- Padmanabha Pillai founded the Nair Service Society (1914) which worked for the social and political advancement of the Nairs.
- It was a movement started by Jyotiba Phule in Maharashtra.Jyotiba Phule
- Phule, through his book “Ghulamgiri” (1872), and his organisation “Satyashodak Samaj” (1873), proclaimed the need to save the lower castes from the hypocritical Brahmins and their opportunic scriptures.
- This movement was dual in character. That is, it has an urban elite-based conservatism (the trend representing the desire of the urban-educated members of the intermediate and lower castes to move upwards in the social ladder by sanskritization) as well a more genuine rural mass-based radicalism (the trend representing the desire of the rural Maratha peasants to do away with the evils of the caste system itself).
| ||Tribal Movements|
| ||Movements, area affected & Leaders||Causes and Consequences|
|1||Santhal uprising (Rajmahal Hills-Santhal Pargana Bihar 1855-56) led by Sidhu and Kanhu||Against the ill treatment at the hands of revenue officers, oppression of police and extortion of landlords and money lenders. Brought under control through excessive British military operation.|
|2||Naikdas (Panch Mahals-Gujarat 1858-59 and 1868) led by Rupsingh and Joria Bhagat.||Against ban on use of forest for grazing and timber. They also wanted to establish their own laws ‘Dharma Raj.’|
|3||Kacha Nagas (Cachar-Assam 1882) led by Sambhudam.||Revolted against the British activities in their areas. They attacked the whites but were suppressed.|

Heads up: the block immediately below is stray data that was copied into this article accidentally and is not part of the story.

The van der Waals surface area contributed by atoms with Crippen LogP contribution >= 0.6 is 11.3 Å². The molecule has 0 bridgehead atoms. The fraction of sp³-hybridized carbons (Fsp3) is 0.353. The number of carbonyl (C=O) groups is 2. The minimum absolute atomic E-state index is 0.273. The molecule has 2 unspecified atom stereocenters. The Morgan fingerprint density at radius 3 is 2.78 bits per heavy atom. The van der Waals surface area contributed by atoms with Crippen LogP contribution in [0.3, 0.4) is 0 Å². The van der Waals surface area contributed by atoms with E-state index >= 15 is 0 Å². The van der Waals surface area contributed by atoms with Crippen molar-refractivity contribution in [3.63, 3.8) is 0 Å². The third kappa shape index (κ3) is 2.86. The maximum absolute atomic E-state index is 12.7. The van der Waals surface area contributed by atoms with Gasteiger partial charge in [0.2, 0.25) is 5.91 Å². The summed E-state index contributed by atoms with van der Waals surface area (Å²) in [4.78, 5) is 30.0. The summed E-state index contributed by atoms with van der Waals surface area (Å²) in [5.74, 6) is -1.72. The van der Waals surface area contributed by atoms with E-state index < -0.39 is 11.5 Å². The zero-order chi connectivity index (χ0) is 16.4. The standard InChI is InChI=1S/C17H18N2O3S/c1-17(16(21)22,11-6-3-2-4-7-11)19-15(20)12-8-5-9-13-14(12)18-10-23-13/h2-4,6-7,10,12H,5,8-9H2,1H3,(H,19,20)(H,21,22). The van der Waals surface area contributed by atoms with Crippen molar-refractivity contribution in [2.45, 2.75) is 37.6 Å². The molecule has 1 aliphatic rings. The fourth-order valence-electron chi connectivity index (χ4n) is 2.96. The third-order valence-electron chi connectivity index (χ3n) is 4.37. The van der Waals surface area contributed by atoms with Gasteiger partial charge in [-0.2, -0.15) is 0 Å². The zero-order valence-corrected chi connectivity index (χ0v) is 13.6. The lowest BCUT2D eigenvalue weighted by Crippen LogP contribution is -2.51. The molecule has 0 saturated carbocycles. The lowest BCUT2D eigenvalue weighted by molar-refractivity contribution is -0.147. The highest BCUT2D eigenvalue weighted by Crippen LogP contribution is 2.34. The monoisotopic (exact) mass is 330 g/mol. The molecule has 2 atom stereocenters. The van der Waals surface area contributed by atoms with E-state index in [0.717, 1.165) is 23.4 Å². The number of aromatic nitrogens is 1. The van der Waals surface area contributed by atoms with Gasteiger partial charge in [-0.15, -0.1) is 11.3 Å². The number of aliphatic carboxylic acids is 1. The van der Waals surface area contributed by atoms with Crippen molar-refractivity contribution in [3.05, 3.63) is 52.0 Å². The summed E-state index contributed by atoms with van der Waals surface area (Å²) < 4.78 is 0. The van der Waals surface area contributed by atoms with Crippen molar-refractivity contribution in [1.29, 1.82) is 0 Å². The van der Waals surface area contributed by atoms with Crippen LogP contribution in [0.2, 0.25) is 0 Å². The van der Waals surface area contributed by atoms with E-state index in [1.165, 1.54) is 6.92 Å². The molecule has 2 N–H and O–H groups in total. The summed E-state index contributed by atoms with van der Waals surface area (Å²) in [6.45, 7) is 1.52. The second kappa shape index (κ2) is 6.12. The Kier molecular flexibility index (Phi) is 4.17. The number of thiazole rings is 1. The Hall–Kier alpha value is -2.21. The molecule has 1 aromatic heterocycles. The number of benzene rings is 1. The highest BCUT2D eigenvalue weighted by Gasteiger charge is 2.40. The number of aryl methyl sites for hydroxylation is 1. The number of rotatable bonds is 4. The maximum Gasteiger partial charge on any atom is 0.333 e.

|4||Mundas (Ulgulan) (Chottanagpur 1899- 1900). Led by Birsa Munda.||Against the erosion of their Khuntkatti land system, recruitment of forced labour (Beth-Begari) and against the activities of the Christian missionarises. They attacked churches and police station. Birsa Munda was taken prisoner by the British and the movement was suppressed.|
|5||Bhils (Banswara, Suthi Dungapur-Rajsathan 1913) led by Govind Guru.||Began as a temperance and purification movement and developed into movement for Bhil Raj. Suppessed by British armed intervention.|
|6||Oraons (Chottanagpur 1914-15) led by Jatra Bhaghat and Tana Bhagat.||Started By Jatra Bhagat for monotheism. Abstention from meat, liquor & tribal dances and return to shifting cultivation. It developd links with Gandhian Nationalism but was suppressed by the British.|
|7||Kukis (Mainipur1917-19) led by Jadonang.||Resentment against recruitment of forced labour and ban on shifting cultivation. It was finally suppressed.|
- It was the movement of the untouchable Mahars of Maharashtra under the leadership of Dr. B.R. Ambedkar (their first graduate) from 1920’s. Their demands included the right to use tanks and enter temples, abolition of the ‘Mahar watan’ (traditional services to village chiefs), and separate representation in the legislative councils. From 1927, some of them even started burning of the Manusmriti as a symbol of a sharper break with Hinduism.
- In the late 19th century also the Mahars organised themselves under Gopal Baba Walangkar, an ex-serviceman and demanded more jobs in the army and other government services.
Northern and Eastern India
- Kaivartas of Midnapur in Bengal, belonging to a lower caste but economically being well-off, began calling themselves “Mahishyas”, and started a “Jati Nirdharani Sabha” (1897) and a “Mahishya Samithi (1901), which later played a prominent role in the nationalist movement.
- Namasudras of Faridpur in Bengal, an untouchable caste of poor peasants, started developing associations after 1901 at the initiative of a tiny elite of educated men and some missionary encouragement.Namasurdas of bengal
- Kayasthas of Northern and Eastern India, having interprovincial professional connections, started an All-lndia Kayastha Association and a newspaper, the Allahabad-based “Kayastha Samachar” by 1910.
- But on the whole, in northern and eastern India, Brahmin domination was less clear-cut, with other high-caste groups (like Rajputs and Kayasthas in Uttar Pradesh and Bihar, and Vaidyas and Kayasthas in Bengal) serving as buffers. Hence, mobilisation along caste lines came much later in these regions than in western and southern India. Further, movements of the lower and intermediate castes in these regions were not as prominent and powerful as those in Western and Southern India.